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Eight Simple Rules – to survive the tsunami of fraud. (Gian Mahil)

During and post-Covid 19 the world has been hit by a tsunami of fraud. With the move to electronic money where everyone has their money in digital form, the criminals have realised this has made it easier for them to part you from your money. They don’t need a gun, a knife – just a phone and a computer and they don’t have to come to you. They can be anywhere in the world.

So how do you survive in this dangerous new environment? At ODPT, we put our heads together and put together eight simple rules that should help keep you and your money safe.  Tell us what you think of them, have we missed anything important?

 1.   Be suspicious of unsolicited text messages

In the text message scam, the target receives a text message that sends a link to listen to a new voicemail. Open the link and your smartphone could be infected with malware that could allow scammers to access your account. Criminals will send a target an email claiming to be from the NHS, asking you to click a link to apply for a ‘Digital Coronavirus Passport’. At some point, you will be asked for personal information and or a fee.

ODPT Recommends: Be suspicious of all messages from unknown numbers, especially ones that contain links. Do not follow the link. Block the number and delete the message.

 2.   Cryptocurrency can lose you money – faster than you think

Cryptocurrency is the latest craze where you are led to believe you can make a lot of money by simply investing your money and sitting back. Investing in your money in Bitcoin or another cryptocurrency, without learning the ins and outs of making the investment could prove costly. Criminal scammers are posing as sales staff to get you to buy into a ‘great deal’ or sure-fire success.

ODPT Recommends: You get the opinion of a qualified adviser and check the FCA website. Don’t give any information to parties you do not know well.

3.   You have one National Insurance No for life

A fraudster will call you to say your National Insurance number has been compromised. They will claim to be from the National Crime Agency or say they will be in touch. At some point you will be asked to give your personal details and to make a payment over the phone to receive your new National Insurance number.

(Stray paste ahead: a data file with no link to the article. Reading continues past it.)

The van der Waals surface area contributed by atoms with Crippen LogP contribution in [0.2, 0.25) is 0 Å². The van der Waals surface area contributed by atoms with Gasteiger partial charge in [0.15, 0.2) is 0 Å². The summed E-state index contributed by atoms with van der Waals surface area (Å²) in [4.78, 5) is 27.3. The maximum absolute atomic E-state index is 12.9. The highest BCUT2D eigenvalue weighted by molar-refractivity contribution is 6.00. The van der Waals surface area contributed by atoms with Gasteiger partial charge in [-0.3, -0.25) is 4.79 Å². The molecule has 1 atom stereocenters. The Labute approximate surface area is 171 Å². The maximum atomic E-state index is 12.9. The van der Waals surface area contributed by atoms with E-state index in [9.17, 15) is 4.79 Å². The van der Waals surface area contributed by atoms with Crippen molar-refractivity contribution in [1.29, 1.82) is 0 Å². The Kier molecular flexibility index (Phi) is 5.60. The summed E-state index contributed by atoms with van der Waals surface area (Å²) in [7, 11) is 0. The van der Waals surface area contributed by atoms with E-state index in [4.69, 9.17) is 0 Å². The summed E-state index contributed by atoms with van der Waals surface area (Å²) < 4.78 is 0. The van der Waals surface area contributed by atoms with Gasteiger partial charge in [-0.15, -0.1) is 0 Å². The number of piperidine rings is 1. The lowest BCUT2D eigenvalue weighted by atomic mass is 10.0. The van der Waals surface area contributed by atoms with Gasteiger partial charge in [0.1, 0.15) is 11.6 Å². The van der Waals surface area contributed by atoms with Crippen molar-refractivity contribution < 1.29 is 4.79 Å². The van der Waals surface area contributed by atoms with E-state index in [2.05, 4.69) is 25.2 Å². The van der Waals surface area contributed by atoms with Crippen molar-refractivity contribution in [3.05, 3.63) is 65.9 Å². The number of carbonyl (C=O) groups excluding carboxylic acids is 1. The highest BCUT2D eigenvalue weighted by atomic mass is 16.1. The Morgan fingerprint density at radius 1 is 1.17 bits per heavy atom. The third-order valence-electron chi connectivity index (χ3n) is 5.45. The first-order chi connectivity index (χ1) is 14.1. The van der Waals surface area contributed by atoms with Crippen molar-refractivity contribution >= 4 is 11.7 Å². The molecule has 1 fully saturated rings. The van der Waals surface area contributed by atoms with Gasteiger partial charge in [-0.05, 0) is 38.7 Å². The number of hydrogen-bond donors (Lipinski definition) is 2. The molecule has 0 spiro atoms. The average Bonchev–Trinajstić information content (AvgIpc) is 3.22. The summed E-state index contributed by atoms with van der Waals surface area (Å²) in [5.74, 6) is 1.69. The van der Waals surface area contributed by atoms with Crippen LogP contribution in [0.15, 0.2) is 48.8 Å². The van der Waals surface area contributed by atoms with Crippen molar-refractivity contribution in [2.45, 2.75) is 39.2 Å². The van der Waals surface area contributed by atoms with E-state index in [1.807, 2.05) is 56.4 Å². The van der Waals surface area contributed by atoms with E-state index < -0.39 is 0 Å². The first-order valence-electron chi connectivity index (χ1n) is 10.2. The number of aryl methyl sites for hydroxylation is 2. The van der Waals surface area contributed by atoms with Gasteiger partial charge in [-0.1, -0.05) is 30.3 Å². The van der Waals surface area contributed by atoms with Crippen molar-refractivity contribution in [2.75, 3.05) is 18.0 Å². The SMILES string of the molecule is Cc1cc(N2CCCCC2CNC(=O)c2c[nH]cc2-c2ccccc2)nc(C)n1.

ODPT Recommends: Hang up – only scammers will try to rush you for your information. Your NI number stays the same for life.

 4.   Don’t be a romantic target

Not everyone is who they say they are and scammers can pose as other people online using a convincing false identity and pictures. This could be for example offering a romantic partnership or electronic gadgets for a low price. The purpose is to engage with you and part you from your money!

ODPT Recommends:  Always do your background research on the person you’re speaking to and don’t transfer money to anyone you haven’t met in person – especially if they say they’re overseas and need the money for some kind of emergency or crisis. Don’t be a victim.

5.   Keep your bank account details secure.

Account takeover can happen when a fraudster or criminal poses as a genuine customer, gains control of an account and clears the account out by making unauthorised transactions.

ODPT Recommends:  Keep your account details safe and secure. Do not share your account details with anyone including friends and family. You should also use different passwords for each account. Treat account details and passwords like cash. Keep it safe or lose it.

6.   Treat PIN entry devices with caution

Fraud stemming from PIN entry devices happens when fraudsters modify genuine PIN entry devices to record card details.

ODPT Recommends:  If the device doesn’t look or feel right, or you have to enter your details more than once, stop! Do not use the device, don’t let the merchant convince you that the device is fine, safe or didn’t work. Stop the transaction dead. Use another merchant or device.

7.   Life lesson 101: Nothing is free.

Take it as a fact of life, no one that is not a scammer is going ring you up, or email you to offer you amazing returns on your money. It just may happen in the movies, not in real life.

ODPT Recommends:  If you are offered amazing returns on investment, you think very seriously before parting with your money. Make sure the company is fully registered and regulated, has a track record of trading, can show you real returns on real investments. Look at their accounts at the company’s house. If any of these don’t check out then be very suspicious. If all of them do check out, even then only invest what you can afford to lose.

 8.   Ticket & holiday scams

In these scams where criminals set up fake websites selling tickets for popular events, such as concerts or sporting events or selling flights and breaks in the UK and overseas. Once you have paid for your tickets, you’re either sent fakes, or they never turn up or have severe limitations.

ODPT Recommends:  When buying tickets do your homework and make sure the site is genuine and the operator is an official agent licenced to sell the tickets. If it is too good to be true it probably isn’t true.

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